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Buy Nettle Root

Stinging nettle (Urtica dioica and the closely related Urtica urens) has a long medicinal history. In medieval Europe, it was used as a diuretic (to rid the body of excess water) and to treat joint pain.

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Stinging nettle has fine hairs on the leaves and stems that contain irritating chemicals, which are released when the plant comes in contact with the skin. The hairs, or spines, of the stinging nettle are normally very painful to the touch. When they come into contact with a painful area of the body, however, they can actually decrease the original pain. Scientists think nettle does this by reducing levels of inflammatory chemicals in the body, and by interfering with the way the body transmits pain signals.

Stinging nettle has been used for hundreds of years to treat painful muscles and joints, eczema, arthritis, gout, and anemia. Today, many people use it to treat urinary problems during the early stages of an enlarged prostate (called benign prostatic hyperplasia or BPH). It is also used for urinary tract infections, hay fever (allergic rhinitis), or in compresses or creams for treating joint pain, sprains and strains, tendonitis, and insect bites.

Stinging nettle root is used widely in Europe to treat BPH. Studies in people suggest that stinging nettle, in combination with other herbs (especially saw palmetto), may be effective at relieving symptoms such as reduced urinary flow, incomplete emptying of the bladder, post urination dripping, and the constant urge to urinate. These symptoms are caused by the enlarged prostate gland pressing on the urethra (the tube that empties urine from the bladder). Some studies suggest that stinging nettle is comparable to finasteride (a medication commonly prescribed for BPH) in slowing the growth of certain prostate cells. However, unlike finasteride, the herb does not decrease prostate size. Scientists aren't sure why nettle root reduces symptoms. It may be because it contains chemicals that affect hormones (including testosterone and estrogen), or because it acts directly on prostate cells. It is important to work with a doctor to treat BPH, and to make sure you have a proper diagnosis to rule out prostate cancer.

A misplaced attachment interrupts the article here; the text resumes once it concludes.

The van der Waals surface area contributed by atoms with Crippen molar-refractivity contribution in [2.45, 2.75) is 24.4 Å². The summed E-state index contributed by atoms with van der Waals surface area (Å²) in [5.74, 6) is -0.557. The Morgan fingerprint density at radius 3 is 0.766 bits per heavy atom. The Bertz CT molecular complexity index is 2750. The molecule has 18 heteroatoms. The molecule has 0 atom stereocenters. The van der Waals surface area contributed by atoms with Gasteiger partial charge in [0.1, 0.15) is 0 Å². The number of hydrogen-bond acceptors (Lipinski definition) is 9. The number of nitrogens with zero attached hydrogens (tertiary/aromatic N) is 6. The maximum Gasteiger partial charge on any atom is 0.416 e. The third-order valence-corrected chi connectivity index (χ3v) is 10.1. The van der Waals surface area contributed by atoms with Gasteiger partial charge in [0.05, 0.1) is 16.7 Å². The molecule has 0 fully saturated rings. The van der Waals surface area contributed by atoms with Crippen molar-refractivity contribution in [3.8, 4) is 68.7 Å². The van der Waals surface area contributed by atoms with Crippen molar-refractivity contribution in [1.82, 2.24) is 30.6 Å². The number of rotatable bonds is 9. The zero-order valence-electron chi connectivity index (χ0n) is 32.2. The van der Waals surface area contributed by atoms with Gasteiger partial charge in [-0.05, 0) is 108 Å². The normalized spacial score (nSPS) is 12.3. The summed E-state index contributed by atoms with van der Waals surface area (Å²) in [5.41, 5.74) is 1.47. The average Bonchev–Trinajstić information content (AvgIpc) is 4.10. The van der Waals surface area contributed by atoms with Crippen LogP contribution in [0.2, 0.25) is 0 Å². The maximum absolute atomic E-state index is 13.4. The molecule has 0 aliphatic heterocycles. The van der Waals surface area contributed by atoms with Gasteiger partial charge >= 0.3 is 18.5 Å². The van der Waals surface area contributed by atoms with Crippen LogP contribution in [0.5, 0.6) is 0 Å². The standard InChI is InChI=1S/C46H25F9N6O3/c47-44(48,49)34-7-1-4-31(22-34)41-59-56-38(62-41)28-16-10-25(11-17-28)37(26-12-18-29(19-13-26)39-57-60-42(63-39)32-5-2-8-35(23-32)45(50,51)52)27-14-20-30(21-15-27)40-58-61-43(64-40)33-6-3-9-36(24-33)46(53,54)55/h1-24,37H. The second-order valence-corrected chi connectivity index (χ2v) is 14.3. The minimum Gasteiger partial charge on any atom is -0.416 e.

The leaves and stems of nettle have been used historically to treat arthritis and relieve sore muscles. While studies have been small, they suggest that some people find relief from joint pain by applying nettle leaf topically to the painful area. Other studies show that taking an oral extract of stinging nettle, along with nonsteroidal anti-inflammatory drugs (NSAIDs), helps people reduce their NSAID dose.

One preliminary human study suggested that nettle capsules helped reduce sneezing and itching in people with hay fever. In another study, 57% of patients rated nettles as effective in relieving allergies, and 48% said that nettles were more effective than allergy medications they had used previously. Researchers think that may be due to nettle's ability to reduce the amount of histamine the body produces in response to an allergen. More studies are needed to confirm nettle's antihistamine properties. Some doctors recommend taking a freeze-dried preparation of stinging nettle well before hay fever season starts.

Stinging nettle is the name given to common nettle, garden nettle, and hybrids of these plants. Originally from the colder regions of northern Europe and Asia, this herbaceous shrub grows all over the world today. Stinging nettle grows well in nitrogen-rich soil, blooms between June and September, and usually reaches 2 to 4 feet high.